Colours of Change: The Panthers Mural Unveiled
The completion of the vibrant Pathers mural project is completed, and adds colour to the streets of Auckland. The artwork was revealed to mark the 50th Anniversary of the Polynesian Panthers.
The Whakaako Kia Whakaora / Educate to Liberate mural that was completed last week honours the historical presence of the Polynesian Panthers in Tāmaki Makaurau. It acknowledges the connection to the Black Panther Party and is a visual representation of the social justice issues both organisations fought for at that time, and still fight for today.
The Mural Project was inspired by Tigilau Ness and Chris McBride’s journey to the Black Panther Party 50th Anniversary celebrations in Oakland California 2016. The politically charged cultural and artistic landscape across Oakland and San Francisco created the seed to bring their stories alive with inspirational messaging. The Panther Mural Project includes artists Huriana Kopeke-Te Aho, Numa McKenzie, Toa Sieke Taihia in collaboration with Emory Douglas, Tigilau Ness and Chris McBride. All of whom collaborated to pull this beautiful piece of inspirational art together. After a whole lot of planning, hard work and fundraising the group finally revealed their labour of love to the world.
Different parts within the mural represent different elements of community justice, care, and liberation.
On the left side of the mural, there is a painting of 3 athletes at the Olympics (two with their fists in the air). This is an image of Tommie Smith and John Carlos during the playing of the US national anthem at the 1968 Mexico Olympics. This part of the mural represents Activism within sports, and how prominent figures in the community have chosen to use their platforms to protest.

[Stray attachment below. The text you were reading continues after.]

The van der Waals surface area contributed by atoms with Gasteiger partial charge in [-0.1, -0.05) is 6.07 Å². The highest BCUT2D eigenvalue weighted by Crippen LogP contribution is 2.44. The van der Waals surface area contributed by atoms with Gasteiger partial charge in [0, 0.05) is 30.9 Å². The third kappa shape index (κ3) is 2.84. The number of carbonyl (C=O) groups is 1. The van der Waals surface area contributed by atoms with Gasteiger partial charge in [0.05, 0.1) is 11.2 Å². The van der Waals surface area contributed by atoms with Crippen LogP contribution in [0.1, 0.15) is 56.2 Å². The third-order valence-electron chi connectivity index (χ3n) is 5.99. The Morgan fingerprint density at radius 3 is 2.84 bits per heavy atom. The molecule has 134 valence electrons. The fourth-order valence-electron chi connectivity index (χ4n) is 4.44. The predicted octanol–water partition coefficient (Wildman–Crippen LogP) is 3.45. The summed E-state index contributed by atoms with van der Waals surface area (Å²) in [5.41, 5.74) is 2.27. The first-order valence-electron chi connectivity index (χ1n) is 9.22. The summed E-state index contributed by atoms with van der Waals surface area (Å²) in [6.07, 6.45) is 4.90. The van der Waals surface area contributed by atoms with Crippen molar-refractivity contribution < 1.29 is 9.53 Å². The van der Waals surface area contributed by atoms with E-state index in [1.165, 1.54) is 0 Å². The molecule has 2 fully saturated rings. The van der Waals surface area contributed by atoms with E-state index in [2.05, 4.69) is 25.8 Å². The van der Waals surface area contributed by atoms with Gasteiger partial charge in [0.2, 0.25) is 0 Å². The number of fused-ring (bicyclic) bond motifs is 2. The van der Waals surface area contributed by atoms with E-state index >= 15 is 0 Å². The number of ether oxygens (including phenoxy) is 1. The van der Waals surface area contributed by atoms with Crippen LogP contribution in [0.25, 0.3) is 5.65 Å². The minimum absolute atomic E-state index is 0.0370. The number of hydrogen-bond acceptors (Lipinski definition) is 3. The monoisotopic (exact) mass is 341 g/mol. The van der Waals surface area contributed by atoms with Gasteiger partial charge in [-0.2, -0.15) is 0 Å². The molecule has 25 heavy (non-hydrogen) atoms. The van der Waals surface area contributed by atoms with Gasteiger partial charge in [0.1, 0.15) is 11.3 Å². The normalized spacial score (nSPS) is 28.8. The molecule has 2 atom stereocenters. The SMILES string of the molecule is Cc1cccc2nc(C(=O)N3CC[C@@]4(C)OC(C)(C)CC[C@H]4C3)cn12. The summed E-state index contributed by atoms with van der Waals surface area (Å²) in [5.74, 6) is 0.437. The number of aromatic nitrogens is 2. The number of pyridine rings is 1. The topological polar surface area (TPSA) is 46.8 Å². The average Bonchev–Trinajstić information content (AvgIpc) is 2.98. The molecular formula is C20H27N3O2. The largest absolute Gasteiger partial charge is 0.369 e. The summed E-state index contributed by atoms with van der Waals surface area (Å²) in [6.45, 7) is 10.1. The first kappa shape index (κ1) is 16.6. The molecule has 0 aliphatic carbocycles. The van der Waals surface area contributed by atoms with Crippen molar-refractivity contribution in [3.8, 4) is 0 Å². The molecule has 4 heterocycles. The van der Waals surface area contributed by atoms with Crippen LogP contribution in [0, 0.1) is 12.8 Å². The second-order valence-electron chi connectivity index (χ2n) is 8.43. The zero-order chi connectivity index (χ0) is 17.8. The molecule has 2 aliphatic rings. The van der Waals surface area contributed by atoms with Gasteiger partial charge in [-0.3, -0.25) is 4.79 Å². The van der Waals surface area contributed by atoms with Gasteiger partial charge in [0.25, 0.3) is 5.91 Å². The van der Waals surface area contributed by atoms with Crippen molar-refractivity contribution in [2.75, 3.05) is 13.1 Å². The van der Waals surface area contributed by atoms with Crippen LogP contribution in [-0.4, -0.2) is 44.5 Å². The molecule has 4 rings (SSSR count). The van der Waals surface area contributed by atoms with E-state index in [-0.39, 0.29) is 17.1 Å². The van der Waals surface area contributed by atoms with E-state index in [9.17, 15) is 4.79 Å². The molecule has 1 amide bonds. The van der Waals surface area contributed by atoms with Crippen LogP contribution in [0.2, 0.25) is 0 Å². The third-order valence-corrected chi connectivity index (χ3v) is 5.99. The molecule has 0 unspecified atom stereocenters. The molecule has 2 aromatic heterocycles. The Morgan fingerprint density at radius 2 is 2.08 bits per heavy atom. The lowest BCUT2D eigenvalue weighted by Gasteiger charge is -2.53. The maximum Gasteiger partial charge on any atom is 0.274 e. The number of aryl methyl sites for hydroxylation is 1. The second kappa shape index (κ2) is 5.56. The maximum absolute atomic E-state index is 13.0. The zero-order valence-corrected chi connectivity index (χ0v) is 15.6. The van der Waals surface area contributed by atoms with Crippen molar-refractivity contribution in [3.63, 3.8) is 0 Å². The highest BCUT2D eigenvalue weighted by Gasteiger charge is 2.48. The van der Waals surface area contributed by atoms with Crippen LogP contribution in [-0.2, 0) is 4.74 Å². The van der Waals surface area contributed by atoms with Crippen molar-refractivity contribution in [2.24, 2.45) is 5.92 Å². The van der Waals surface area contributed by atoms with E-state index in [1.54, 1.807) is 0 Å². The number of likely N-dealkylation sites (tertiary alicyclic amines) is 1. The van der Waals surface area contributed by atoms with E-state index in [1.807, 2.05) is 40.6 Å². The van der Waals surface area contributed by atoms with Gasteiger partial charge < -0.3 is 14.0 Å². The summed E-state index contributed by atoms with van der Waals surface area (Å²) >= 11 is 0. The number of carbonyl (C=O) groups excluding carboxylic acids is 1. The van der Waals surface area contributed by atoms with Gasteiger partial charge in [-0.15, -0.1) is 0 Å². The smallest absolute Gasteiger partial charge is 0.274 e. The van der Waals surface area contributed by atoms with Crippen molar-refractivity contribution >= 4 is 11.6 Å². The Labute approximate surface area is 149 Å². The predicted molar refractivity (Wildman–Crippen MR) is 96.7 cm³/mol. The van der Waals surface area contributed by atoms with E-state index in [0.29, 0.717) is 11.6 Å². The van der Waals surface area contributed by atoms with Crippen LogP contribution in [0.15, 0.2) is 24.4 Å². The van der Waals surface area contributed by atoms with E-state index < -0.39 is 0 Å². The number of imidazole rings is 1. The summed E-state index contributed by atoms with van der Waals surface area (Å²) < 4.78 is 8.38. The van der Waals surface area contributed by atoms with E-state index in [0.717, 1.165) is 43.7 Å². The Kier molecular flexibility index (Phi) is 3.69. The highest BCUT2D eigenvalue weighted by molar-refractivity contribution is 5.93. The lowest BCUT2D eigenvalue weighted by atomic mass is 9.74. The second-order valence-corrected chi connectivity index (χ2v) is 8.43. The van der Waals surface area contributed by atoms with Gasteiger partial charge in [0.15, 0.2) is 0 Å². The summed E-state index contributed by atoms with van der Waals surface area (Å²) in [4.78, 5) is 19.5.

Toward the right of the mural, there are images of young people. Children and a teenager are painted side by side playing with blocks, wearing a mask with a message, and holding their fists up. This is a representation of the community and those who are at the grassroots of these liberation movements.
At the center of the mural is a painting of a mother and child that represents Papatūānuku. This part symbolizes Mother Earth and the Environment. A representation of land and ocean, and all those who have worked to protect it.
Although there is a basis to each element of the mural, multiple messages and gems of representation deeper within the art piece can be unpacked. A part of the aim of the mural was to provide positive inspiration for future generations by creating contemporary imagery that will articulate ideas of community care and support, health, cultural diversity, peace, and current environmental values. This can all be seen within the piece.
One of the contributors and artists of the Mural, Numa MacKenzie expressed his pride for what he and the team were able to put together. He expressed “It was an honour to a part of this project and finally put it up. I’ve been a part of other murals but this one is special because we are telling our stories. We get to hear our stories often told in closed rooms but with this mural, we get to see our stories up on display for the whole city to see”.
The mural serves as a reminder of the fight for liberation that has laid the foundation of the lives we live today. In particular, the role played by the Polynesian Panthers in health, housing, land rights, environment, and education issues affecting the Pacific and Māori communities in Tāmaki Makaurau between 1971 and the present. It brings together all the colours of change, both made in the past and yet to be made but is on its way.
The mural can be found and visited on Corner Gundry St & Karangahape Rd.